Don't be fooled. Inside this thin coating of sweetness is a fiery core of total insanity.

Saturday, March 16, 2013

Foliage Followup -- March 2013

The day after Garden Bloggers Bloom Day is Foliage Followup, hosted by Pam at the blog Digging. Hold onto your hats, I have a lot more foliage right now than flowers, and some of it might even be interesting.

It seems like only a couple of days ago that I was down on my knees, weeding this patch and wondering where my 'Gold Heart' bleeding hearts were. They seem to have burst out of the soil!

Nearby in the same bed are three large-leaved foliage plants with gold highlights, planted last fall (the bleeding hearts are three years old). I just hope I haven't overdone it. Maybe my thinking was to let them fight it out amongst themselves. I always assume when I plant up an area that something is going to up and die on me.

Farfugium japonicum 'Aureomaculatum'

Acanthus mollis (but can I remember which one? No. It has mottled golden early leaves, which eventually fade to green)

Variegated Petasites

Beneath that trio of large leaves is this lemony-limey Heuchera

Also nearby is this bulbous monstrosity, looking a bit like a prop from an Alien movie.

It's Rheum palmatum x tanguticum, ornamental rhubarb. Not for eating.

Around the corner and at the front:

Cyclamen hederifolium

Primula marginata 'Mauve Mist' (no flowers yet, but who needs flowers with leaves like that?)

Another scene from Alien, Podophyllum pleianthum is rearing its umbrella-shaped head

Filipendula 'Red Umbrellas'
My favorite of all hardy Geraniums is Mourning Widow, Geranium phaeum 'Samobor'. During last weekend's dry sunny days, I moved several clumps to the front of one of my beds, rather than leaving them scattered around the garden in random spots.  At first they were a bit droopy, but this week's recent rain has revived them and they seem to be settling in.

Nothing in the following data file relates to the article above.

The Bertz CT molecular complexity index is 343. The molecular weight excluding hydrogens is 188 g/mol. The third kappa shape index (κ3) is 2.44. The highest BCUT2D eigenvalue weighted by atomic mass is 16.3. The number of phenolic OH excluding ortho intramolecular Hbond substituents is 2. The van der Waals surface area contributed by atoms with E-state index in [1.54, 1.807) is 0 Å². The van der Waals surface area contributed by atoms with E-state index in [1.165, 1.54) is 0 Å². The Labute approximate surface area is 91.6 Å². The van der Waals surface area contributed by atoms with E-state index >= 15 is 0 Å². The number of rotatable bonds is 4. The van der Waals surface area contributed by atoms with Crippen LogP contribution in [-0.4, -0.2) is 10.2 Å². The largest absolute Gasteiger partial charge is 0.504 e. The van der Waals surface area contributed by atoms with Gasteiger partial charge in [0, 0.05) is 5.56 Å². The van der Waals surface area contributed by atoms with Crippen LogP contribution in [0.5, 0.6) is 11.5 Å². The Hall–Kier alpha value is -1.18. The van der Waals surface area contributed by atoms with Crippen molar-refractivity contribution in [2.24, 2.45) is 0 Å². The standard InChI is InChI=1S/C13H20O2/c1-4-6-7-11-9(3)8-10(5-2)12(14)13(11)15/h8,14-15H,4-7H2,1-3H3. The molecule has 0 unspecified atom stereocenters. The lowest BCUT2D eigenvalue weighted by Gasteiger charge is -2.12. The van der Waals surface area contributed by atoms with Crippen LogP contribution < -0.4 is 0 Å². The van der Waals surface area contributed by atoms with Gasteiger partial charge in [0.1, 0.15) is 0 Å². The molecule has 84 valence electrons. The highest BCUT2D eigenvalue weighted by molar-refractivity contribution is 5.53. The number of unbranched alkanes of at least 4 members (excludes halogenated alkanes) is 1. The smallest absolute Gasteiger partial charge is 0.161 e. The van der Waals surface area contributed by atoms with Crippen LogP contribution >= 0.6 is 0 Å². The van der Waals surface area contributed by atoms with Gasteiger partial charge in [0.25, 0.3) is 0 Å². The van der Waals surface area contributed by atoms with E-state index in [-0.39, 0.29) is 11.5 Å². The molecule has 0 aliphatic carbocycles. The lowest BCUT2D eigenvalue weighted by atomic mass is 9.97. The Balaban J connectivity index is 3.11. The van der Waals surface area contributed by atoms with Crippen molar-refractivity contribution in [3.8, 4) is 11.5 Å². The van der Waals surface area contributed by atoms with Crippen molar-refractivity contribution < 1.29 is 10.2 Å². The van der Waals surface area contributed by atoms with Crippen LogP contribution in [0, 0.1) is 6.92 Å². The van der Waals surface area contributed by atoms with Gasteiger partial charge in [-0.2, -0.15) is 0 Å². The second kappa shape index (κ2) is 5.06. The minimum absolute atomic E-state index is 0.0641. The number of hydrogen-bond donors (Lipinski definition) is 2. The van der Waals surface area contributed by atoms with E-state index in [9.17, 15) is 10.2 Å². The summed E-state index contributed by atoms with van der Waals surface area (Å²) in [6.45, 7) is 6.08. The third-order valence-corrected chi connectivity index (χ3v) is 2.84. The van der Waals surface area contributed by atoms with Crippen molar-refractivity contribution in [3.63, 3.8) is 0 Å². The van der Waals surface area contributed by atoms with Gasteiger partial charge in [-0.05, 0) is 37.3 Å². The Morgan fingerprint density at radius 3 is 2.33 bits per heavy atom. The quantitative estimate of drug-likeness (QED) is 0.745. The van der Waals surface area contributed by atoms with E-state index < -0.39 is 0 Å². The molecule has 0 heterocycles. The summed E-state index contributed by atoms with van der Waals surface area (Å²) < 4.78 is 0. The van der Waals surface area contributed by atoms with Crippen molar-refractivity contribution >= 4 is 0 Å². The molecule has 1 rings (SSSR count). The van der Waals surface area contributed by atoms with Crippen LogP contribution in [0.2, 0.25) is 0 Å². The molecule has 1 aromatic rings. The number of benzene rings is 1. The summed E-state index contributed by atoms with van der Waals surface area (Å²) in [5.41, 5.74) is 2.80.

Such a nice round shape!

Along the woodland path a yellow Corydalis has seeded itself around, appearing in random spots. I love its deceptively delicate foliage.

Planted just last year,  Jeffersonia diphylla, aka twinleaf, promptly disappeared, but is now up, I'm glad to see.

This dreadfully out-of-focus shot is Trillium ovatum.

Its big sister nearby is almost ready to flower!

Arum italicum 'Jack Sprat' is a reliable dry shade performer.

It just occurred to me while looking at my photos, that this variety's dark spots make it a good foil for black mondo grass, which seems to thrive just about anywhere.

I think I found a good spot for my recently purchased Cardiocrinum giganteum, in part shade in well-amended but well-draining soil. It's still tiny, and probably won't flower for another 7 years, so keep your fingers crossed for me.

I could keep going, but I'm sure you're getting bored. I'm just really thrilled to see so much recent activity in the garden.

To see more great foliage, check out Pam's blog Digging, where she is highlighting a recent trip to the conservatory at the San Antonio Botanical Garden. In the comments there will be plenty of links to other bloggers' posts.